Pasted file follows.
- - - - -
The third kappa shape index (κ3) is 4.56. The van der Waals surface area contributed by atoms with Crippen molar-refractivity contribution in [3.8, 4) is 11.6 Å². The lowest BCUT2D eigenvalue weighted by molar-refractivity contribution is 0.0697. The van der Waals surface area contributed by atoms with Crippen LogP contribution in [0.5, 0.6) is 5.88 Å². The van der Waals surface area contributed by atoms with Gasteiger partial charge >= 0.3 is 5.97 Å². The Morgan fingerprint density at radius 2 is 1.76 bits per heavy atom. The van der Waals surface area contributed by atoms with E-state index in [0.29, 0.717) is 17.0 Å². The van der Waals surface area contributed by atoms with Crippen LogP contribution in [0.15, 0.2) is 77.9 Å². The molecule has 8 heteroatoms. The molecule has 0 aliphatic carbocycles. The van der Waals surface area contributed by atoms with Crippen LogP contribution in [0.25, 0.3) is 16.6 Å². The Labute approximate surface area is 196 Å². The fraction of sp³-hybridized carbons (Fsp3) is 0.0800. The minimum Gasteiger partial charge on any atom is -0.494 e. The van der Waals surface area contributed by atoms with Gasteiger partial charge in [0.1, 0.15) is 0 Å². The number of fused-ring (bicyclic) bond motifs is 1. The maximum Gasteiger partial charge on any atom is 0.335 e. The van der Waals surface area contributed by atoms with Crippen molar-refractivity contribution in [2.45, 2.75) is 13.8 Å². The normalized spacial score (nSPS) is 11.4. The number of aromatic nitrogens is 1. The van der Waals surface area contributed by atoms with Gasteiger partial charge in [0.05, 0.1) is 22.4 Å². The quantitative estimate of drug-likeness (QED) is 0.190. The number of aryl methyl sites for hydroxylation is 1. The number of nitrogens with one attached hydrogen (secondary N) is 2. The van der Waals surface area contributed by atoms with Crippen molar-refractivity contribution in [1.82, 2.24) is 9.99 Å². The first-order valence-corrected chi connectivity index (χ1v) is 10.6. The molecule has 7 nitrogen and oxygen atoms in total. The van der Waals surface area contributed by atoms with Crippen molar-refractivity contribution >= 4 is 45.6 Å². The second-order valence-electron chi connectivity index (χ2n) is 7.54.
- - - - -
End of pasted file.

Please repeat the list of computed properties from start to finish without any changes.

The third kappa shape index (κ3) is 4.56. The van der Waals surface area contributed by atoms with Crippen molar-refractivity contribution in [3.8, 4) is 11.6 Å². The lowest BCUT2D eigenvalue weighted by molar-refractivity contribution is 0.0697. The van der Waals surface area contributed by atoms with Crippen LogP contribution in [0.5, 0.6) is 5.88 Å². The van der Waals surface area contributed by atoms with Gasteiger partial charge >= 0.3 is 5.97 Å². The Morgan fingerprint density at radius 2 is 1.76 bits per heavy atom. The van der Waals surface area contributed by atoms with E-state index in [0.29, 0.717) is 17.0 Å². The van der Waals surface area contributed by atoms with Crippen LogP contribution in [0.15, 0.2) is 77.9 Å². The molecule has 8 heteroatoms. The molecule has 0 aliphatic carbocycles. The van der Waals surface area contributed by atoms with Crippen LogP contribution in [0.25, 0.3) is 16.6 Å². The Labute approximate surface area is 196 Å². The fraction of sp³-hybridized carbons (Fsp3) is 0.0800. The minimum Gasteiger partial charge on any atom is -0.494 e. The van der Waals surface area contributed by atoms with Gasteiger partial charge in [0.1, 0.15) is 0 Å². The number of fused-ring (bicyclic) bond motifs is 1. The maximum Gasteiger partial charge on any atom is 0.335 e. The van der Waals surface area contributed by atoms with Crippen molar-refractivity contribution in [2.45, 2.75) is 13.8 Å². The normalized spacial score (nSPS) is 11.4. The number of aromatic nitrogens is 1. The van der Waals surface area contributed by atoms with Gasteiger partial charge in [0.05, 0.1) is 22.4 Å². The quantitative estimate of drug-likeness (QED) is 0.190. The number of aryl methyl sites for hydroxylation is 1. The number of nitrogens with one attached hydrogen (secondary N) is 2. The van der Waals surface area contributed by atoms with Crippen molar-refractivity contribution in [1.82, 2.24) is 9.99 Å². The first-order valence-corrected chi connectivity index (χ1v) is 10.6. The molecule has 7 nitrogen and oxygen atoms in total. The van der Waals surface area contributed by atoms with Crippen molar-refractivity contribution >= 4 is 45.6 Å². The second-order valence-electron chi connectivity index (χ2n) is 7.54.